Global car sales posted another solid advance last month, climbing 4% y/y and continuing the string of strong gains since last September. Western Europe and China led the way, with both regions posting double-digit advances in May.
While the economic and sales outlook has become more uncertain in the aftermath of the recent U.K. referendum, volumes across Western Europe have advanced stronger than expected 9% y/y through May — the largest increase in nearly two decades. The improvement reflects increased replacement demand and a strengthening labour market, which will continue to buoy sales even as activity begins to falter in the U.K.
“Rising sales will lift vehicle production across most of the world in the second half of 2016, providing a welcome boost to industrial activity,” said Carlos Gomes, senior economist and auto industry specialist at Scotiabank. “This comes at a time when heightened economic and political uncertainty is dampening overall economic growth.”
North America will lead the way, with assemblies in the July-September period scheduled to post the largest quarter-to-quarter increase in more than two years. However, assemblies are also moving higher across Asia and Europe, supporting manufacturing activity which has staggered into the summer.
While North American vehicle production and overall industrial activity has been sluggish in recent months, we expect factory floors to become busier during the summer, with a record number of vehicles scheduled to be built during the July-September period. We estimate that the annualized production rate in Canada, the United States and Mexico will climb to 18.9 million units during the summer, up from 17.9 million between January and May.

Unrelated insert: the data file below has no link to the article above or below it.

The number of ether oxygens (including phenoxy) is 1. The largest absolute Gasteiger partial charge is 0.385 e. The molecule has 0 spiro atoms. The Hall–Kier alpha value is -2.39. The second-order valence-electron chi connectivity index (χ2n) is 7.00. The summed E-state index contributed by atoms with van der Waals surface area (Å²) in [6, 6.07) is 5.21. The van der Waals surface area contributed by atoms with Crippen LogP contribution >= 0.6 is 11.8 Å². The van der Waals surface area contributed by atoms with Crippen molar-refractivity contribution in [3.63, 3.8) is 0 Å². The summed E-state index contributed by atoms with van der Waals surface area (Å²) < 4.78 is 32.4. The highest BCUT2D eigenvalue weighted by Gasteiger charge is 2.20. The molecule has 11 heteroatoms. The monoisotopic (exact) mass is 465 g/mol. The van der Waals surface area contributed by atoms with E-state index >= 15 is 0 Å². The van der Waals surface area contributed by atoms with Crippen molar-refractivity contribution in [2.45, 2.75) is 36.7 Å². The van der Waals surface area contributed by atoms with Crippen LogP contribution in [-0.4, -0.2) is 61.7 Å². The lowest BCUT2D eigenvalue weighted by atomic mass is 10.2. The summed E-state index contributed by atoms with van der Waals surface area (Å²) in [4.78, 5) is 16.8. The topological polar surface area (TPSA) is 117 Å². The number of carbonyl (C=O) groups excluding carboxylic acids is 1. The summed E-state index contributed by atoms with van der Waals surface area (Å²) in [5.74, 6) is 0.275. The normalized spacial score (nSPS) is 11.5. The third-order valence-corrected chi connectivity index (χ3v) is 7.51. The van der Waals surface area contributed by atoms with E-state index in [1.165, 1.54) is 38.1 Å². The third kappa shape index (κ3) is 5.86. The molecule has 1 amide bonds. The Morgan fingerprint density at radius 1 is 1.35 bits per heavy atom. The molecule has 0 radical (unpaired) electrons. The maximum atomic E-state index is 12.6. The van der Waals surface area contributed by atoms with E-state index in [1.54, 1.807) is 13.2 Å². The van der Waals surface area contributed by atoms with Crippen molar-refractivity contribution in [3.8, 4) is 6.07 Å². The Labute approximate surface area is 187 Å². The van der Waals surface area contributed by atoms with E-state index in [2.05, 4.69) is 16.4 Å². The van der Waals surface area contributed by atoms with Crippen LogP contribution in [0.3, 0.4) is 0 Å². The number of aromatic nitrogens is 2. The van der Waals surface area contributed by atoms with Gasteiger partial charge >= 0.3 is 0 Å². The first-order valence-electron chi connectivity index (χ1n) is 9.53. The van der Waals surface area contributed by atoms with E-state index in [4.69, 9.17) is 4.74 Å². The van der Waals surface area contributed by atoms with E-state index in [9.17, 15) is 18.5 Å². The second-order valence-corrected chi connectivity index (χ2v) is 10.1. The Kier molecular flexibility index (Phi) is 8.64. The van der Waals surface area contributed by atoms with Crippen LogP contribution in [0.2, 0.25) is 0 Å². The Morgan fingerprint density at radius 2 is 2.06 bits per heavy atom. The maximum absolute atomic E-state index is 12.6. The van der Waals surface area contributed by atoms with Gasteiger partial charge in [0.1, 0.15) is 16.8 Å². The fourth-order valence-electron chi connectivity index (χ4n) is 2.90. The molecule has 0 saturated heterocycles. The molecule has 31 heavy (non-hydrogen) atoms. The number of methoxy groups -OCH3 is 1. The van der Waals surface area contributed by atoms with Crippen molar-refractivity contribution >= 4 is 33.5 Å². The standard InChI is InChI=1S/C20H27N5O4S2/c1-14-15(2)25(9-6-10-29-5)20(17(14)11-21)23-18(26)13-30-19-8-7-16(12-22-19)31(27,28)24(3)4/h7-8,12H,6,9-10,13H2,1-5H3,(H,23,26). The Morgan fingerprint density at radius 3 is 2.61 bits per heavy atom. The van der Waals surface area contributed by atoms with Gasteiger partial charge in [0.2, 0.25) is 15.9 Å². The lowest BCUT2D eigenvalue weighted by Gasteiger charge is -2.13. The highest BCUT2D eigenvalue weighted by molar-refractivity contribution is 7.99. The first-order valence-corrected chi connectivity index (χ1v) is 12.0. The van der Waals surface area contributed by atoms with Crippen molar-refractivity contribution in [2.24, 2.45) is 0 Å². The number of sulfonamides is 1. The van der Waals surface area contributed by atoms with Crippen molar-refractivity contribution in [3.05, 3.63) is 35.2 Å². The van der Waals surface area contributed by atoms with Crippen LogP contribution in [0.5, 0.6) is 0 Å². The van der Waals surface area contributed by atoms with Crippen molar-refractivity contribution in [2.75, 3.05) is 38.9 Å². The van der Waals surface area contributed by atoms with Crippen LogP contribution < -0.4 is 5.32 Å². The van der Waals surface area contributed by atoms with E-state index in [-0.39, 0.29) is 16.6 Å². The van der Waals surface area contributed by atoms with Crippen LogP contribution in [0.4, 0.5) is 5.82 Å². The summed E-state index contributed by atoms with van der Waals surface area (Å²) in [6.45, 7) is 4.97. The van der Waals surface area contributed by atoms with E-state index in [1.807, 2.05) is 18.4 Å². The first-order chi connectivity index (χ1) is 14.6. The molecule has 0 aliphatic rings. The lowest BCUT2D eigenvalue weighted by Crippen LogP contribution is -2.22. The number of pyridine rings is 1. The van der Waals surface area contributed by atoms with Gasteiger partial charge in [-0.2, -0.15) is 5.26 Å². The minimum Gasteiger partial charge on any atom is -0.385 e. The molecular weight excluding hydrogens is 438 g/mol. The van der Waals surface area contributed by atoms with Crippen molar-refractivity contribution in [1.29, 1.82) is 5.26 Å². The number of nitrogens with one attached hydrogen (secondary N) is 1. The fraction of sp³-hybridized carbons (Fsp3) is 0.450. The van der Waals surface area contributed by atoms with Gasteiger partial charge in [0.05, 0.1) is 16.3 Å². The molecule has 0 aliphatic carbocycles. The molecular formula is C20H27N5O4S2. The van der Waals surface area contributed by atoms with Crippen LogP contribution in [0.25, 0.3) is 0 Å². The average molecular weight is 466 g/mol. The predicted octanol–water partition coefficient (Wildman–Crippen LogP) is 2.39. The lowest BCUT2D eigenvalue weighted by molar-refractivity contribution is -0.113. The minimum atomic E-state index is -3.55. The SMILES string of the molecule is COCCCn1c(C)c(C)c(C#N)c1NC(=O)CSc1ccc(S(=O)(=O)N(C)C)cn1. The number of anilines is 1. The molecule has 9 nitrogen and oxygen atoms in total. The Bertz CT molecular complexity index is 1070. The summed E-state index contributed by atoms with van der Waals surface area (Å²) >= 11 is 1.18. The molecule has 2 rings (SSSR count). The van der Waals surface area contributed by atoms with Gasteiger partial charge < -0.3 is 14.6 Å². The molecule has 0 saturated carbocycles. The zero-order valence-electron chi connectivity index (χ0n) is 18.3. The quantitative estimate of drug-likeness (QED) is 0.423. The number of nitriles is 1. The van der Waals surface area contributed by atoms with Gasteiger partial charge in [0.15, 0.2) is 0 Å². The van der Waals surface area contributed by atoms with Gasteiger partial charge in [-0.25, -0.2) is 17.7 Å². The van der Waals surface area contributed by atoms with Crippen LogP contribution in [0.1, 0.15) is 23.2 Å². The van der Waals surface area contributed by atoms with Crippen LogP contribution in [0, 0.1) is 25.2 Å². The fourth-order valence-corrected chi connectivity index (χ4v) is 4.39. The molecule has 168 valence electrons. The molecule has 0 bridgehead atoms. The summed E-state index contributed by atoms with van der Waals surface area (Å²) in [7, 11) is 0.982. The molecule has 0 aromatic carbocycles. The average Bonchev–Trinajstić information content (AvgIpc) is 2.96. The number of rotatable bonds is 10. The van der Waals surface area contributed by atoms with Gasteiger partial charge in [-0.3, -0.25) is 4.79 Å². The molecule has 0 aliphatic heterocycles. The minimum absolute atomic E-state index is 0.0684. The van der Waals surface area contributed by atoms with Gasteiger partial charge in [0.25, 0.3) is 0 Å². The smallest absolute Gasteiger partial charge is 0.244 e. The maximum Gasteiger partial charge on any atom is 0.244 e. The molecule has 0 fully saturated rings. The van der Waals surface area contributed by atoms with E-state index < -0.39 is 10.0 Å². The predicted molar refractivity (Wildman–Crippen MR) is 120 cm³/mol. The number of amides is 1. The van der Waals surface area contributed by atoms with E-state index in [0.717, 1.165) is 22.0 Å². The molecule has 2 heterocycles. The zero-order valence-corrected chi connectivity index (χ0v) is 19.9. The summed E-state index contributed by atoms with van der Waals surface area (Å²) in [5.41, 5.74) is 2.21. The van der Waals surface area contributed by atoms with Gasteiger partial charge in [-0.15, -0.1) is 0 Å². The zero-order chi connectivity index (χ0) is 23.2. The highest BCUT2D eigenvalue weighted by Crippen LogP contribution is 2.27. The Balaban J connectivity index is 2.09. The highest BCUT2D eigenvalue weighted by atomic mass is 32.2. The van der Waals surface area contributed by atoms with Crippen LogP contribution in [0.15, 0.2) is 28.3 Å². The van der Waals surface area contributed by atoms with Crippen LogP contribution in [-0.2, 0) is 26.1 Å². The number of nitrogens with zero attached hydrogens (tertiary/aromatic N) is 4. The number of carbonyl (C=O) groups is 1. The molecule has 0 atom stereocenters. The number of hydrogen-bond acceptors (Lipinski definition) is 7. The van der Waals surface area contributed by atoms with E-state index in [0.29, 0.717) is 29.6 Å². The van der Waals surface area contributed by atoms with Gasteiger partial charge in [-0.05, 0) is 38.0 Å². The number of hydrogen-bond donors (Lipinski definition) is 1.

Rising vehicle production is expected to add half of a percentage point to economic growth in the United States in the third quarter, the largest increase in more than a year. The impact will be even greater in Mexico, with third-quarter assemblies scheduled to jump 5% above a year earlier. The sharp gain reflects the inauguration of a new facility in Nuevo Leon, and the restart of an assembly plant in Tolluca, following several months of retooling.
New orders for vehicles from assembly plants in Germany and Spain recently jumped to the highest level in more than five years. Vehicle production is even outperforming in the U.K., with assemblies jumping 16% y/y in April. Overseas demand for British-made cars is driving the improvement, accounting for roughly 80% of overall production.
Passenger vehicle sales in China have outpaced production gains this year, enabling automakers to reduce inventories to only 1.4 months’ at the end of May, down from 1.7 months’ a year ago and a peak of nearly 2 months’ in early 2015. Sales have also gained momentum in the rest of Asia, with volumes excluding China, advancing in May at the fastest pace since late 2015.
Read the full Scotiabank Global Auto Report online at: http://www.scotiabank.com/ca/en/0,,3112,00.html.
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